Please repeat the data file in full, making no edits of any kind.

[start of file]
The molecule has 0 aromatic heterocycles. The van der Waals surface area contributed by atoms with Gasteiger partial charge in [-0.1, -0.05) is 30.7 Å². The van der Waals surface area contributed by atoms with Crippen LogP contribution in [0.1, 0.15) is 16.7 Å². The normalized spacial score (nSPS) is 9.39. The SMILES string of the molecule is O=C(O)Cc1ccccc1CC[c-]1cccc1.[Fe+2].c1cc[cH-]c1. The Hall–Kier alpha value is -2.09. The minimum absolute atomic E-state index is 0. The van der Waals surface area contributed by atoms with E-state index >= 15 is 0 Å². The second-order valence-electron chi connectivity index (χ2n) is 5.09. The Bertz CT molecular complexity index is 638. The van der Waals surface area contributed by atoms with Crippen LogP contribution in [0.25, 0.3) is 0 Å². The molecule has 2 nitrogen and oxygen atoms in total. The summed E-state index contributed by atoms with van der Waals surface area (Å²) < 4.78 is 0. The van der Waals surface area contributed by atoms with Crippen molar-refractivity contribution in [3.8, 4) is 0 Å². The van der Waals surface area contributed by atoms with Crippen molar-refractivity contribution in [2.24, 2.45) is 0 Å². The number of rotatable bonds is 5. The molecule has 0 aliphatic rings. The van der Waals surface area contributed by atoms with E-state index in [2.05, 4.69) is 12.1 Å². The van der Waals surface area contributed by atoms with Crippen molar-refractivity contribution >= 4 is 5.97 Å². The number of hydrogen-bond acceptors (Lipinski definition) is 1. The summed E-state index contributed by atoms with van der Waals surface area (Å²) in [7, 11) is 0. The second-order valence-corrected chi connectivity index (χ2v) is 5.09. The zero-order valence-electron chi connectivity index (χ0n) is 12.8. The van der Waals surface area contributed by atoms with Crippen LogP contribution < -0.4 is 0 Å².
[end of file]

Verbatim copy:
The molecule has 0 aromatic heterocycles. The van der Waals surface area contributed by atoms with Gasteiger partial charge in [-0.1, -0.05) is 30.7 Å². The van der Waals surface area contributed by atoms with Crippen LogP contribution in [0.1, 0.15) is 16.7 Å². The normalized spacial score (nSPS) is 9.39. The SMILES string of the molecule is O=C(O)Cc1ccccc1CC[c-]1cccc1.[Fe+2].c1cc[cH-]c1. The Hall–Kier alpha value is -2.09. The minimum absolute atomic E-state index is 0. The van der Waals surface area contributed by atoms with E-state index >= 15 is 0 Å². The second-order valence-electron chi connectivity index (χ2n) is 5.09. The Bertz CT molecular complexity index is 638. The van der Waals surface area contributed by atoms with Crippen LogP contribution in [0.25, 0.3) is 0 Å². The molecule has 2 nitrogen and oxygen atoms in total. The summed E-state index contributed by atoms with van der Waals surface area (Å²) < 4.78 is 0. The van der Waals surface area contributed by atoms with Crippen molar-refractivity contribution in [3.8, 4) is 0 Å². The van der Waals surface area contributed by atoms with Crippen molar-refractivity contribution in [2.24, 2.45) is 0 Å². The number of rotatable bonds is 5. The molecule has 0 aliphatic rings. The van der Waals surface area contributed by atoms with E-state index in [2.05, 4.69) is 12.1 Å². The van der Waals surface area contributed by atoms with Crippen molar-refractivity contribution >= 4 is 5.97 Å². The number of hydrogen-bond acceptors (Lipinski definition) is 1. The summed E-state index contributed by atoms with van der Waals surface area (Å²) in [7, 11) is 0. The second-order valence-corrected chi connectivity index (χ2v) is 5.09. The zero-order valence-electron chi connectivity index (χ0n) is 12.8. The van der Waals surface area contributed by atoms with Crippen LogP contribution < -0.4 is 0 Å².